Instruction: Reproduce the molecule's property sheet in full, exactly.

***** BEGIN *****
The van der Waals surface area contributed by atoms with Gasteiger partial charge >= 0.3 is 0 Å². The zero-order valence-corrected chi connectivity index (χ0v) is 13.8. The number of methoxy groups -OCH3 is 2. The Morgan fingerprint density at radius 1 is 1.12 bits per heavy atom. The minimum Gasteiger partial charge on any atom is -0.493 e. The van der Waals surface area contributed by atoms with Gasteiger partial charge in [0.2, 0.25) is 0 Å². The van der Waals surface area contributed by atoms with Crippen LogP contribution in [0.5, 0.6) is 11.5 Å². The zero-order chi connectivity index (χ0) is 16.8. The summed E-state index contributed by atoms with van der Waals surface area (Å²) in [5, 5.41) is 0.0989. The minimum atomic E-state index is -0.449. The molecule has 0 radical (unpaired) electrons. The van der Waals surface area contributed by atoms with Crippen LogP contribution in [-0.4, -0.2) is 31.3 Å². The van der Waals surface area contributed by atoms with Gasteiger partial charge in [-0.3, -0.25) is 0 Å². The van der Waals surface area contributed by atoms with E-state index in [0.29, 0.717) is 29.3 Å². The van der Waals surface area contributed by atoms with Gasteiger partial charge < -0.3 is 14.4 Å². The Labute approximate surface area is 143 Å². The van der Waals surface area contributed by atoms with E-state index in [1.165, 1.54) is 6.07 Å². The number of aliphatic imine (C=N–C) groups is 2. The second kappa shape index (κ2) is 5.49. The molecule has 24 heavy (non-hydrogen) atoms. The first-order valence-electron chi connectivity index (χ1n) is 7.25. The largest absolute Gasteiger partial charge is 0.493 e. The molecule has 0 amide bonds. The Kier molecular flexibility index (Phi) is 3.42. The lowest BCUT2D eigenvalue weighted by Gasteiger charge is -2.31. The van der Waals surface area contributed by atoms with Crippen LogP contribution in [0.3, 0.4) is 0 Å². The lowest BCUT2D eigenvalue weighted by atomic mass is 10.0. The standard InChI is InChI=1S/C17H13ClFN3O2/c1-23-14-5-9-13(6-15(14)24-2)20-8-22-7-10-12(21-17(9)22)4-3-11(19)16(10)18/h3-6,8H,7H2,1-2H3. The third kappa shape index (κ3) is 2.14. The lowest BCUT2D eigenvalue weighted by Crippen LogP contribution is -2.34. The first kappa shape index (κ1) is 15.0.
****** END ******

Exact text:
The van der Waals surface area contributed by atoms with Gasteiger partial charge >= 0.3 is 0 Å². The zero-order valence-corrected chi connectivity index (χ0v) is 13.8. The number of methoxy groups -OCH3 is 2. The Morgan fingerprint density at radius 1 is 1.12 bits per heavy atom. The minimum Gasteiger partial charge on any atom is -0.493 e. The van der Waals surface area contributed by atoms with Gasteiger partial charge in [0.2, 0.25) is 0 Å². The van der Waals surface area contributed by atoms with Crippen LogP contribution in [0.5, 0.6) is 11.5 Å². The zero-order chi connectivity index (χ0) is 16.8. The summed E-state index contributed by atoms with van der Waals surface area (Å²) in [5, 5.41) is 0.0989. The minimum atomic E-state index is -0.449. The molecule has 0 radical (unpaired) electrons. The van der Waals surface area contributed by atoms with Crippen LogP contribution in [-0.4, -0.2) is 31.3 Å². The van der Waals surface area contributed by atoms with Gasteiger partial charge in [-0.3, -0.25) is 0 Å². The van der Waals surface area contributed by atoms with E-state index in [0.29, 0.717) is 29.3 Å². The van der Waals surface area contributed by atoms with Gasteiger partial charge < -0.3 is 14.4 Å². The Labute approximate surface area is 143 Å². The van der Waals surface area contributed by atoms with E-state index in [1.165, 1.54) is 6.07 Å². The number of aliphatic imine (C=N–C) groups is 2. The second kappa shape index (κ2) is 5.49. The molecule has 24 heavy (non-hydrogen) atoms. The first-order valence-electron chi connectivity index (χ1n) is 7.25. The largest absolute Gasteiger partial charge is 0.493 e. The molecule has 0 amide bonds. The Kier molecular flexibility index (Phi) is 3.42. The lowest BCUT2D eigenvalue weighted by Gasteiger charge is -2.31. The van der Waals surface area contributed by atoms with Crippen LogP contribution in [0.3, 0.4) is 0 Å². The lowest BCUT2D eigenvalue weighted by atomic mass is 10.0. The standard InChI is InChI=1S/C17H13ClFN3O2/c1-23-14-5-9-13(6-15(14)24-2)20-8-22-7-10-12(21-17(9)22)4-3-11(19)16(10)18/h3-6,8H,7H2,1-2H3. The third kappa shape index (κ3) is 2.14. The lowest BCUT2D eigenvalue weighted by Crippen LogP contribution is -2.34. The first kappa shape index (κ1) is 15.0.